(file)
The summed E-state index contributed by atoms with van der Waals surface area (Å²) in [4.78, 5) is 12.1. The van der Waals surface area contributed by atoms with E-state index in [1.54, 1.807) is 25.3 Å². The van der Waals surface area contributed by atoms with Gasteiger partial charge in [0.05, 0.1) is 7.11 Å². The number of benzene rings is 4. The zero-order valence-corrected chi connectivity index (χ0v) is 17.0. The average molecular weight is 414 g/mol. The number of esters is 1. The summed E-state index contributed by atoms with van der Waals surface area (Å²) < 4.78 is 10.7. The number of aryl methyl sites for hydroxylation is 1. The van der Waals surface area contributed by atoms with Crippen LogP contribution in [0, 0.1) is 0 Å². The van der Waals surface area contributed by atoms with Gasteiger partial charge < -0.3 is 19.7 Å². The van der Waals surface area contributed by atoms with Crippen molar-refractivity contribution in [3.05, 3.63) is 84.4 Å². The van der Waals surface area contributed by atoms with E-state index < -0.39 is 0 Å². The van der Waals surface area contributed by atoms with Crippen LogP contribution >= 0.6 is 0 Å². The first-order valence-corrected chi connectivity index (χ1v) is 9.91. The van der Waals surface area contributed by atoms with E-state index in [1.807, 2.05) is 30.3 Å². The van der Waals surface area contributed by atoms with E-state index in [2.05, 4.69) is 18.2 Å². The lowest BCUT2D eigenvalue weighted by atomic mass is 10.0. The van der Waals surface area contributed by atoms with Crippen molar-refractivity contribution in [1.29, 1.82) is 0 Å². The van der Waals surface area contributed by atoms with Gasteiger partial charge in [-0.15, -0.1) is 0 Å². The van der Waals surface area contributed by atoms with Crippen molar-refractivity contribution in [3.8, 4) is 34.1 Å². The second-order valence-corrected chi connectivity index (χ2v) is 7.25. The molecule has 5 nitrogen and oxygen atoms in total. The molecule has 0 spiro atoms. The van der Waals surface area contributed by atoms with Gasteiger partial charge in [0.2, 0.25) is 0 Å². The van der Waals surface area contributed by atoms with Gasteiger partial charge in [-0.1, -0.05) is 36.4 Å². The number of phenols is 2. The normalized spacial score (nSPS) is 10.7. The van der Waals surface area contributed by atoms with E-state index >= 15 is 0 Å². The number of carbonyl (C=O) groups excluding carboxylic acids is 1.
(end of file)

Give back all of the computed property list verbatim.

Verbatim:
The summed E-state index contributed by atoms with van der Waals surface area (Å²) in [4.78, 5) is 12.1. The van der Waals surface area contributed by atoms with E-state index in [1.54, 1.807) is 25.3 Å². The van der Waals surface area contributed by atoms with Gasteiger partial charge in [0.05, 0.1) is 7.11 Å². The number of benzene rings is 4. The zero-order valence-corrected chi connectivity index (χ0v) is 17.0. The average molecular weight is 414 g/mol. The number of esters is 1. The summed E-state index contributed by atoms with van der Waals surface area (Å²) < 4.78 is 10.7. The number of aryl methyl sites for hydroxylation is 1. The van der Waals surface area contributed by atoms with Crippen LogP contribution in [0, 0.1) is 0 Å². The van der Waals surface area contributed by atoms with Gasteiger partial charge < -0.3 is 19.7 Å². The van der Waals surface area contributed by atoms with Crippen molar-refractivity contribution in [3.05, 3.63) is 84.4 Å². The van der Waals surface area contributed by atoms with E-state index < -0.39 is 0 Å². The van der Waals surface area contributed by atoms with Crippen LogP contribution >= 0.6 is 0 Å². The first-order valence-corrected chi connectivity index (χ1v) is 9.91. The van der Waals surface area contributed by atoms with E-state index in [1.807, 2.05) is 30.3 Å². The van der Waals surface area contributed by atoms with E-state index in [2.05, 4.69) is 18.2 Å². The lowest BCUT2D eigenvalue weighted by atomic mass is 10.0. The van der Waals surface area contributed by atoms with Crippen molar-refractivity contribution in [1.29, 1.82) is 0 Å². The van der Waals surface area contributed by atoms with Gasteiger partial charge in [-0.15, -0.1) is 0 Å². The van der Waals surface area contributed by atoms with Crippen molar-refractivity contribution in [3.8, 4) is 34.1 Å². The second-order valence-corrected chi connectivity index (χ2v) is 7.25. The molecule has 5 nitrogen and oxygen atoms in total. The molecule has 0 spiro atoms. The van der Waals surface area contributed by atoms with Gasteiger partial charge in [0.2, 0.25) is 0 Å². The van der Waals surface area contributed by atoms with Gasteiger partial charge in [-0.1, -0.05) is 36.4 Å². The number of phenols is 2. The normalized spacial score (nSPS) is 10.7. The van der Waals surface area contributed by atoms with E-state index >= 15 is 0 Å². The number of carbonyl (C=O) groups excluding carboxylic acids is 1.